Calling it a safety issue, the NCAA Men's Basketball Rules Committee recommended Wednesday that a restricted area arc three feet from the center of the basket be clearly marked on the court beginning next season, pending final NCAA approval in June.
Noting that many coaches and administrators favor having the visual mark on the floor, Notre Dame coach and rules committee chair Mike Brey said the data and feedback received made it a unanimous decision to mark an area where it is illegal for secondary defenders to take charges.
Illinois coach Bruce Weber, whose team annually hands out an award for the player who takes the most charges, said adding the restricted arc would provide a much-needed visual tool for helping the officials do their jobs.
"I would hope the officials are in favor on it," Weber told ESPN.com. "It's such a hard call, and I know they're going to have to take some time and make sure the feet are outside of the line, but in the long run, it makes it easier on them. And it protects kids. I like it. It's a good thing.
"We try to take charges and take pride in it. I hope it makes it easier on the officials. That's the most important thing. There's so much they have to watch and call."
Weber said he has attended NBA games and seen how the restricted arc helped officials. "They blow the whistle, but they don’t run out and make the call," he said. "They visualize it and help each other."
The restricted area has generated plenty of discussion in recent years. In 2009, the NCAA created an unmarked area directly under the basket where defenders could not take charges. This season, the committee experimented with a restricted area arc drawn two feet from the center of the basket that was used during multi-team events in the early season and also exhibition games.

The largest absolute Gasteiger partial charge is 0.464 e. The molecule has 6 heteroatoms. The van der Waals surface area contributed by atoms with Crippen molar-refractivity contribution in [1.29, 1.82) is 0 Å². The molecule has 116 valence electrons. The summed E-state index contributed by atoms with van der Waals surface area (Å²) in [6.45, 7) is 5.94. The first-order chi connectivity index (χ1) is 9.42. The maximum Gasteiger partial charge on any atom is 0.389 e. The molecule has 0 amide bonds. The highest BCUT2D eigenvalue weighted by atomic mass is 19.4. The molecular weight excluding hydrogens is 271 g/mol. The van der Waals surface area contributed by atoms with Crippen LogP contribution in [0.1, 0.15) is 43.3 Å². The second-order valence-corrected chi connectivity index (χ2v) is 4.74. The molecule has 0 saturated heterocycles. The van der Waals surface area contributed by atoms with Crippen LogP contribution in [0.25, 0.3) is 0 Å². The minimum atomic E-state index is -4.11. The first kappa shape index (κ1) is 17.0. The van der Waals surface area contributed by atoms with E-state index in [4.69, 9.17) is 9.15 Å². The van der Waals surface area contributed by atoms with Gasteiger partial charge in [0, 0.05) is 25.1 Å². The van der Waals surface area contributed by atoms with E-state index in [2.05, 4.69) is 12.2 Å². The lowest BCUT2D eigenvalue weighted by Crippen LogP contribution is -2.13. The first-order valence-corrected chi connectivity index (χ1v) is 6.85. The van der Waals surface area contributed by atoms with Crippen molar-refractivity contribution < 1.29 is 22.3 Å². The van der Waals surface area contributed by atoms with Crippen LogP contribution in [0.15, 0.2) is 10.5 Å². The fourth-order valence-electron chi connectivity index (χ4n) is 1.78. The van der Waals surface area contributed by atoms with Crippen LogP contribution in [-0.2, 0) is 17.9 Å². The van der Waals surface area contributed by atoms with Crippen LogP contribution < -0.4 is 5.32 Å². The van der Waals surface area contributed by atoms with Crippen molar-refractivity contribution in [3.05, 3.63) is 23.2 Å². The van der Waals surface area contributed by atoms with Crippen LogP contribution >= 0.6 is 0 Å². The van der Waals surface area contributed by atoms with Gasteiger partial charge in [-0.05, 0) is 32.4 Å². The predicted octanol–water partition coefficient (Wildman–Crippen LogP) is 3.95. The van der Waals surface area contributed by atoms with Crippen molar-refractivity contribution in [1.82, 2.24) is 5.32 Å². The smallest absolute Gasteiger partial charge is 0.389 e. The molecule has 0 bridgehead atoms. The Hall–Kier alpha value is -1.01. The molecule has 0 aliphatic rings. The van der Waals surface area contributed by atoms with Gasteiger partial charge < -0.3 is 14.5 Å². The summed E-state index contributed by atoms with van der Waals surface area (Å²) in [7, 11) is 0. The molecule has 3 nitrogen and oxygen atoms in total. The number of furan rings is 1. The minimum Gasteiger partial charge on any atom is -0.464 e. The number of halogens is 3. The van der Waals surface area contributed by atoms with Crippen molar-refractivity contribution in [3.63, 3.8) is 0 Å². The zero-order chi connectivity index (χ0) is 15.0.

"The data and feedback indicated that two feet wasn't enough, but it helped remove some plays at the basket," Brey said in a statement.
Another recommendation made by the committee on Wednesday could also help the referees make the correct calls. It would allow coaches to request monitor reviews by officials at any time during the game. Requesting a review regarding whether a shot should be credited for two points or three was offered as an example.
Part of that recommendation comes with an NFL-style system. If a replay shows the coach made a request for a replay that proved him to be incorrect, the team would be charged a timeout. The coach would be able to challenge a call without a timeout, but if the coach is wrong in that case, the team would be assessed a technical foul.
"I just hope the [officials] get it right," Weber said. "That's the biggest thing. We don't want the games to be forever, but we as a staff put in 340 days per year. If one call could be made right by a monitor for 15 to 20 seconds, it's worth all the effort, that little extra time."